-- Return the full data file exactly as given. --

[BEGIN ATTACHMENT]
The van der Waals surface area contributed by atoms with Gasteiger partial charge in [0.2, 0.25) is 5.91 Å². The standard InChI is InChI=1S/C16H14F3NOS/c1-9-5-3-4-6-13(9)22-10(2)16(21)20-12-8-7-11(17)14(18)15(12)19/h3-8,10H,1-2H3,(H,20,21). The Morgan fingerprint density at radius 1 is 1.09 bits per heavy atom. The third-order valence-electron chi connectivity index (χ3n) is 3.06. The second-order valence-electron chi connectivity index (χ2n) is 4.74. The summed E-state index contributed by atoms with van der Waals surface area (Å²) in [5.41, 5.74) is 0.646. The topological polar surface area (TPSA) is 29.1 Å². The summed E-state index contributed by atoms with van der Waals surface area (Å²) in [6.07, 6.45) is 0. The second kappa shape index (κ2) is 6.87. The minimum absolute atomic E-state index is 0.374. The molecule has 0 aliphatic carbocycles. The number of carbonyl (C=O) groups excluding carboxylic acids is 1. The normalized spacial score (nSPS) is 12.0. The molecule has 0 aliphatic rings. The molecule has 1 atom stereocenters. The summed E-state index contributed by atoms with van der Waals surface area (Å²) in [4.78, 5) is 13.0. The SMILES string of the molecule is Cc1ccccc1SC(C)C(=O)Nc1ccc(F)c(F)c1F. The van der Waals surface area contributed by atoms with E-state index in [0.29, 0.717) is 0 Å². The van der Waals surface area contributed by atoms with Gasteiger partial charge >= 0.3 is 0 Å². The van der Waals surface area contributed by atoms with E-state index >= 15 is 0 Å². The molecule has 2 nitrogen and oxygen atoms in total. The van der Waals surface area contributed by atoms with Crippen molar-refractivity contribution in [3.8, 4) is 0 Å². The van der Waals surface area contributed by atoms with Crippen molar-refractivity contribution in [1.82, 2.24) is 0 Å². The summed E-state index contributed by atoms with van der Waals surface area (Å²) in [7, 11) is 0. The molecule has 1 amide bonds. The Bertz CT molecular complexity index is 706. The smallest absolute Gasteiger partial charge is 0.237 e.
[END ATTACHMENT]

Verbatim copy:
The van der Waals surface area contributed by atoms with Gasteiger partial charge in [0.2, 0.25) is 5.91 Å². The standard InChI is InChI=1S/C16H14F3NOS/c1-9-5-3-4-6-13(9)22-10(2)16(21)20-12-8-7-11(17)14(18)15(12)19/h3-8,10H,1-2H3,(H,20,21). The Morgan fingerprint density at radius 1 is 1.09 bits per heavy atom. The third-order valence-electron chi connectivity index (χ3n) is 3.06. The second-order valence-electron chi connectivity index (χ2n) is 4.74. The summed E-state index contributed by atoms with van der Waals surface area (Å²) in [5.41, 5.74) is 0.646. The topological polar surface area (TPSA) is 29.1 Å². The summed E-state index contributed by atoms with van der Waals surface area (Å²) in [6.07, 6.45) is 0. The second kappa shape index (κ2) is 6.87. The minimum absolute atomic E-state index is 0.374. The molecule has 0 aliphatic carbocycles. The number of carbonyl (C=O) groups excluding carboxylic acids is 1. The normalized spacial score (nSPS) is 12.0. The molecule has 0 aliphatic rings. The molecule has 1 atom stereocenters. The summed E-state index contributed by atoms with van der Waals surface area (Å²) in [4.78, 5) is 13.0. The SMILES string of the molecule is Cc1ccccc1SC(C)C(=O)Nc1ccc(F)c(F)c1F. The van der Waals surface area contributed by atoms with E-state index in [0.29, 0.717) is 0 Å². The van der Waals surface area contributed by atoms with Gasteiger partial charge >= 0.3 is 0 Å². The van der Waals surface area contributed by atoms with E-state index >= 15 is 0 Å². The molecule has 2 nitrogen and oxygen atoms in total. The van der Waals surface area contributed by atoms with Crippen molar-refractivity contribution in [3.8, 4) is 0 Å². The van der Waals surface area contributed by atoms with Crippen molar-refractivity contribution in [1.82, 2.24) is 0 Å². The summed E-state index contributed by atoms with van der Waals surface area (Å²) in [7, 11) is 0. The molecule has 1 amide bonds. The Bertz CT molecular complexity index is 706. The smallest absolute Gasteiger partial charge is 0.237 e.